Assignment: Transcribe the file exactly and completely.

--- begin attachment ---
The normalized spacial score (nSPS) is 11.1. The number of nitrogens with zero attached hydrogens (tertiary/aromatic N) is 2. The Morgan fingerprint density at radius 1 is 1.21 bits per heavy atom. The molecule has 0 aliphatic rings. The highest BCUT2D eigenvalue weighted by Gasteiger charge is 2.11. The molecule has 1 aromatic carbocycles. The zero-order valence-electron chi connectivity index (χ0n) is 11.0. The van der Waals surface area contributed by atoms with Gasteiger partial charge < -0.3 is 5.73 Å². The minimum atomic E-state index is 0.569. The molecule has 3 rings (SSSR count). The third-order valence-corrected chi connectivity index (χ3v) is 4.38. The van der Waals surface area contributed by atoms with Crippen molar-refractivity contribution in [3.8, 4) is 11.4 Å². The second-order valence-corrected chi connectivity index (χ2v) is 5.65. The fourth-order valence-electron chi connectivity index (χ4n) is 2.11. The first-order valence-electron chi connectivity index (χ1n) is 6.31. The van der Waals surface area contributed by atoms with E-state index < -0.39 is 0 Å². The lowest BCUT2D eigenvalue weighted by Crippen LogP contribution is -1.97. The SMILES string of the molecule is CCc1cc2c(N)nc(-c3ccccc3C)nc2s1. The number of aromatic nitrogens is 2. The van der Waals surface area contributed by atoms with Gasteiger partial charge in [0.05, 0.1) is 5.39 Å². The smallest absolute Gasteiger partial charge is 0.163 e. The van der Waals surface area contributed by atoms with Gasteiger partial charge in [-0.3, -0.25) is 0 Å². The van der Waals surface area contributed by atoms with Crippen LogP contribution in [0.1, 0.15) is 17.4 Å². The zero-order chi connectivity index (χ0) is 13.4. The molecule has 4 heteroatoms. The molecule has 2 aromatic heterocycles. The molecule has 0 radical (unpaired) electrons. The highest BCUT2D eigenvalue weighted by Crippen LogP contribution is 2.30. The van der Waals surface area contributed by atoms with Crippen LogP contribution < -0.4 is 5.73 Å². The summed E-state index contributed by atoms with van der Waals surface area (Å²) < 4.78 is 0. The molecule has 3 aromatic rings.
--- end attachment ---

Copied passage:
The normalized spacial score (nSPS) is 11.1. The number of nitrogens with zero attached hydrogens (tertiary/aromatic N) is 2. The Morgan fingerprint density at radius 1 is 1.21 bits per heavy atom. The molecule has 0 aliphatic rings. The highest BCUT2D eigenvalue weighted by Gasteiger charge is 2.11. The molecule has 1 aromatic carbocycles. The zero-order valence-electron chi connectivity index (χ0n) is 11.0. The van der Waals surface area contributed by atoms with Gasteiger partial charge < -0.3 is 5.73 Å². The minimum atomic E-state index is 0.569. The molecule has 3 rings (SSSR count). The third-order valence-corrected chi connectivity index (χ3v) is 4.38. The van der Waals surface area contributed by atoms with Crippen molar-refractivity contribution in [3.8, 4) is 11.4 Å². The second-order valence-corrected chi connectivity index (χ2v) is 5.65. The fourth-order valence-electron chi connectivity index (χ4n) is 2.11. The first-order valence-electron chi connectivity index (χ1n) is 6.31. The van der Waals surface area contributed by atoms with E-state index < -0.39 is 0 Å². The lowest BCUT2D eigenvalue weighted by Crippen LogP contribution is -1.97. The SMILES string of the molecule is CCc1cc2c(N)nc(-c3ccccc3C)nc2s1. The number of aromatic nitrogens is 2. The van der Waals surface area contributed by atoms with Gasteiger partial charge in [0.05, 0.1) is 5.39 Å². The smallest absolute Gasteiger partial charge is 0.163 e. The van der Waals surface area contributed by atoms with Gasteiger partial charge in [-0.3, -0.25) is 0 Å². The van der Waals surface area contributed by atoms with Crippen LogP contribution in [0.1, 0.15) is 17.4 Å². The zero-order chi connectivity index (χ0) is 13.4. The molecule has 4 heteroatoms. The molecule has 2 aromatic heterocycles. The molecule has 0 radical (unpaired) electrons. The highest BCUT2D eigenvalue weighted by Crippen LogP contribution is 2.30. The van der Waals surface area contributed by atoms with Crippen LogP contribution < -0.4 is 5.73 Å². The summed E-state index contributed by atoms with van der Waals surface area (Å²) < 4.78 is 0. The molecule has 3 aromatic rings.